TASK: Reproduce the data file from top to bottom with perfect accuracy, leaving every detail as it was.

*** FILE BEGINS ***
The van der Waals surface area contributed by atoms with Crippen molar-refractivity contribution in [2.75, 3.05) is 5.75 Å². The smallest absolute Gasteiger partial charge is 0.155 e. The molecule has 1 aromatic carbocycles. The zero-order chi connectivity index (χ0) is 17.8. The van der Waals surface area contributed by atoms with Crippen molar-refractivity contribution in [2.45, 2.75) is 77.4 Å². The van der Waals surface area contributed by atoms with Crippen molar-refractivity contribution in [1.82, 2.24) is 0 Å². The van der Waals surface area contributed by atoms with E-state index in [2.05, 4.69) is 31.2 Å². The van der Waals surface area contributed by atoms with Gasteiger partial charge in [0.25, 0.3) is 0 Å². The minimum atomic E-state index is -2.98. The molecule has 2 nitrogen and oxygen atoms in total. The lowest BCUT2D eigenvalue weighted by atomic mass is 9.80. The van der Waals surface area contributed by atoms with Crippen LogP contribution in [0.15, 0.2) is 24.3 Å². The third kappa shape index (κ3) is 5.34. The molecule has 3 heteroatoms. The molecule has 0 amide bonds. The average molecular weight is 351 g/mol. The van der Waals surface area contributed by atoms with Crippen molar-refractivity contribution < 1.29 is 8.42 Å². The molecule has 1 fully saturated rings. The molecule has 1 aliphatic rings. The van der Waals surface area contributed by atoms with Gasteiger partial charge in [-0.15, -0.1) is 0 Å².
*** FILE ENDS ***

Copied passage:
The van der Waals surface area contributed by atoms with Crippen molar-refractivity contribution in [2.75, 3.05) is 5.75 Å². The smallest absolute Gasteiger partial charge is 0.155 e. The molecule has 1 aromatic carbocycles. The zero-order chi connectivity index (χ0) is 17.8. The van der Waals surface area contributed by atoms with Crippen molar-refractivity contribution in [2.45, 2.75) is 77.4 Å². The van der Waals surface area contributed by atoms with Crippen molar-refractivity contribution in [1.82, 2.24) is 0 Å². The van der Waals surface area contributed by atoms with E-state index in [2.05, 4.69) is 31.2 Å². The van der Waals surface area contributed by atoms with Gasteiger partial charge in [0.25, 0.3) is 0 Å². The minimum atomic E-state index is -2.98. The molecule has 2 nitrogen and oxygen atoms in total. The lowest BCUT2D eigenvalue weighted by atomic mass is 9.80. The van der Waals surface area contributed by atoms with Crippen LogP contribution in [0.15, 0.2) is 24.3 Å². The third kappa shape index (κ3) is 5.34. The molecule has 3 heteroatoms. The molecule has 0 amide bonds. The average molecular weight is 351 g/mol. The van der Waals surface area contributed by atoms with Crippen molar-refractivity contribution < 1.29 is 8.42 Å². The molecule has 1 fully saturated rings. The molecule has 1 aliphatic rings. The van der Waals surface area contributed by atoms with Gasteiger partial charge in [-0.15, -0.1) is 0 Å².